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Always Choose a Specialist over a Generalist

specialistToday there are a countless number of business and service providers in the learning industry who claim that they can do it all – but is that really provide the customer with inherent value?

Be it instructional designers, LMS providers, consulting firms, or what have you – it is always best to do business with a specialist. The old adage, “you get what for you pay for” is never more true in these instances.

For example, if you are looking for training developed for a certain piece of software, the odds of you getting a better end-product from someone who is immersed in instructional design specifically for the product (or industry) are higher than getting the generalist designer to do the same. They know the questions to ask, the quirks of the product, and less time is wasted waiting for them to come up-to-speed with the program.

The same can be said when choosing a learning management system. Look at the other products being offered by the organization. Are they directly related to the filed, or is their product-line seem to be all over the place? Is their focus on elearning and the training industry, or is it about pumping out a diverse set of products in an effort to cast their net as wide as possible?

Take a good look at who is behind the product as well. Do the founders have credibility? When it comes to a learning management system for your organization, can your training afford a part-time effort?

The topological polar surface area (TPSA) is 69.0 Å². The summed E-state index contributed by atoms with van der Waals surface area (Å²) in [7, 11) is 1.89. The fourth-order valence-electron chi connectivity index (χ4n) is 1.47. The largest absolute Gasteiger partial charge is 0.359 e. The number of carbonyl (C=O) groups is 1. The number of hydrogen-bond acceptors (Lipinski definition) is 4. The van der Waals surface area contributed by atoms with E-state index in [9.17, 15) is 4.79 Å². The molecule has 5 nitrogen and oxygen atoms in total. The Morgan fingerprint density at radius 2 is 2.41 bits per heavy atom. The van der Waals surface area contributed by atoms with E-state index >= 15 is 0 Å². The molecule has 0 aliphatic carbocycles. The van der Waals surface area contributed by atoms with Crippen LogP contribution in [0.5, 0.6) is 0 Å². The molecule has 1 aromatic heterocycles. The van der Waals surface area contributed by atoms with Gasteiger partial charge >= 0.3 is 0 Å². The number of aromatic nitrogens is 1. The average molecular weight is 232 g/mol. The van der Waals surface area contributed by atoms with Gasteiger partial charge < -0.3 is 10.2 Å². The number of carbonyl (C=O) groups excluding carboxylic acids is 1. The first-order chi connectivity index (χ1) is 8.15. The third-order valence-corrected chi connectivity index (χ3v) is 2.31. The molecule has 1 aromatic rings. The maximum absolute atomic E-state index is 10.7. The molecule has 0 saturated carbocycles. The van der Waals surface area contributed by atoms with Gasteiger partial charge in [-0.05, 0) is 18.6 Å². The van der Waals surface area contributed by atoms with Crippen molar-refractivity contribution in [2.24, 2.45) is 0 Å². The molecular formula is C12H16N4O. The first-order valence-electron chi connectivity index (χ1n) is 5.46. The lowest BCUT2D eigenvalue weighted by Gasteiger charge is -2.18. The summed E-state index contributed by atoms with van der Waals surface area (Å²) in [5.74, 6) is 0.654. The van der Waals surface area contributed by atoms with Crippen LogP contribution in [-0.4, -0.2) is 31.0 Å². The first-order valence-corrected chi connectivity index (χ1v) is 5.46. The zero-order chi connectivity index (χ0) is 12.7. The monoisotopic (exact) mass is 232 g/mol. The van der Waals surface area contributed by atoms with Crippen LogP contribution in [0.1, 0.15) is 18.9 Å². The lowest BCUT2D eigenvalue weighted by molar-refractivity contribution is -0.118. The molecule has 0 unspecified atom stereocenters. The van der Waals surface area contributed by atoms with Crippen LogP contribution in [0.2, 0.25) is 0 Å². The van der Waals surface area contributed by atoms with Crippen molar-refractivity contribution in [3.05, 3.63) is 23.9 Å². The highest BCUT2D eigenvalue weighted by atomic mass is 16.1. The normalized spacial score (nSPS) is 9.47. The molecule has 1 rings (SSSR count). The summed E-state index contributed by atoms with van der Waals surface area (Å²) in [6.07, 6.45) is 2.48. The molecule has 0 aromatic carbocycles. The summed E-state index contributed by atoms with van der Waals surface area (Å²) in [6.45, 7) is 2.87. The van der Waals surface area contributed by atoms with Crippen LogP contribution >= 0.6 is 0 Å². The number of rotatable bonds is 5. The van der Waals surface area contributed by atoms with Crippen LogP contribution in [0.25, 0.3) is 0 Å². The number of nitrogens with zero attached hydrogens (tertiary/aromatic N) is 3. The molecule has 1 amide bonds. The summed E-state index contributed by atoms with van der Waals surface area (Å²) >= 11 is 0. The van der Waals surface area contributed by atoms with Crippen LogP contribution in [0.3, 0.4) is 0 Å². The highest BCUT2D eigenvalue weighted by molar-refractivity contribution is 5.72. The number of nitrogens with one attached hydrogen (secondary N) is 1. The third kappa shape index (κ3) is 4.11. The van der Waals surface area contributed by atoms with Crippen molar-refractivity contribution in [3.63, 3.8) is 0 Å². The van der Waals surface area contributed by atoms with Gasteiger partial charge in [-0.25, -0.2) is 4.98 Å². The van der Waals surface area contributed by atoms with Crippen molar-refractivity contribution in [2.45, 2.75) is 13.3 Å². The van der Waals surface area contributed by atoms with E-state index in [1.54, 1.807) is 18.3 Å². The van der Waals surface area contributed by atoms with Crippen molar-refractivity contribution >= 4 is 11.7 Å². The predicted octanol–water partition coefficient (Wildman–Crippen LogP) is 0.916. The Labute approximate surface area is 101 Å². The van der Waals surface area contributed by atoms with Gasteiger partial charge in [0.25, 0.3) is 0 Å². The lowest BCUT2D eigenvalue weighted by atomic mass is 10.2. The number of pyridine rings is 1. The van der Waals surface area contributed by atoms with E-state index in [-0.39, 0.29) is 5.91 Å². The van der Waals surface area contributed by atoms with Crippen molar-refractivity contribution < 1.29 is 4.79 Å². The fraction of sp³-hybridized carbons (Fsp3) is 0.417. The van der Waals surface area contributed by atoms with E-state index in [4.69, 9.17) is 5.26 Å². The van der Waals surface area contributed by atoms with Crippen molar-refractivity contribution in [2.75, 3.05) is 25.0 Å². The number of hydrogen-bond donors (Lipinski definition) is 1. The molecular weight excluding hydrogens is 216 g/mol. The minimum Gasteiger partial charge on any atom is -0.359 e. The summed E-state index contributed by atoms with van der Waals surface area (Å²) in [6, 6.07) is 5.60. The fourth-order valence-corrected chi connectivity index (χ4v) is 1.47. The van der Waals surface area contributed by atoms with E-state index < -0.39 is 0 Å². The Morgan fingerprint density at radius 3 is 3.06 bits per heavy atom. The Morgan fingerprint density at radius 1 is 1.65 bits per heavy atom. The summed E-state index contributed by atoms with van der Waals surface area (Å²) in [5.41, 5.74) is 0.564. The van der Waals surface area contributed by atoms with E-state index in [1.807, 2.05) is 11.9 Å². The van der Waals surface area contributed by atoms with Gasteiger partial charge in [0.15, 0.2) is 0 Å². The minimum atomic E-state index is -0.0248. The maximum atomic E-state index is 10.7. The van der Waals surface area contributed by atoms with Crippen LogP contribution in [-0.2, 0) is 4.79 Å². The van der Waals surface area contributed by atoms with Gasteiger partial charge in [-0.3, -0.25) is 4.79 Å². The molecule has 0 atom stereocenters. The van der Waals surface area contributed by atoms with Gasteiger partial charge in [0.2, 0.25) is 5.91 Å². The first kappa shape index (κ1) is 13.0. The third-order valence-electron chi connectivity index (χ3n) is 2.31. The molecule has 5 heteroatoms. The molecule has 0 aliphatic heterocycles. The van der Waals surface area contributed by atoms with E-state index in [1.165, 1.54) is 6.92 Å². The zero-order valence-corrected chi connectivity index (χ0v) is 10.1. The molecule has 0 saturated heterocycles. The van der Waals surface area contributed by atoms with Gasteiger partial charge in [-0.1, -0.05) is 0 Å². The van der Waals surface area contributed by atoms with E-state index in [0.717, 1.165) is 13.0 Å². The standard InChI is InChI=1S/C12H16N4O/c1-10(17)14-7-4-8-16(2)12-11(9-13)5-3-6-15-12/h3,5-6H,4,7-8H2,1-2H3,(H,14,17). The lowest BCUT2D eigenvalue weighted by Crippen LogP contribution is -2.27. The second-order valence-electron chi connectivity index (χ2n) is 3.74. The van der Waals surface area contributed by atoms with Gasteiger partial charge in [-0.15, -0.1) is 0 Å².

Think of it this way: if you have a heart condition and need open-heart surgery, do you choose the heart surgeon or the general surgeon? I think the choice here is rather clear. You would want the specialist because they come with a rather specific skill-set, and background to your situation.

Generalists have their place – but if you ask me, I choose specialists 10 out of 10 times. A jack-of-all-trades is seldom an expert at one.

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About the Author:

Justin Ferriman is the Founder of LearnDash, a WordPress based LMS and Learning Strategy provider. He also works as a Learning & Collaboration Consultant where he implements large-scale training programs for Fortune 500 companies.

3 Comments
  1. I don’t agree. Certainly there are times where you need a specialist who can do one particular thing very well. But a “generalist” as you call it has a much better view of the big picture and is better able to anticipate and prevent bottlenecks throughout the process.

    In addition, there is the old Maslow quote that if all you have is a hammer then everything looks like a nail. A specialist tends to see the world only through the scope of how to apply their particular expertise; not in terms of actually solving the client’s problem. A generalist will have the ability to diagnose and correctly apply the appropriate solution and not just the one solution they know. Then, let the generalist oversee specialists once the correct solution is determined.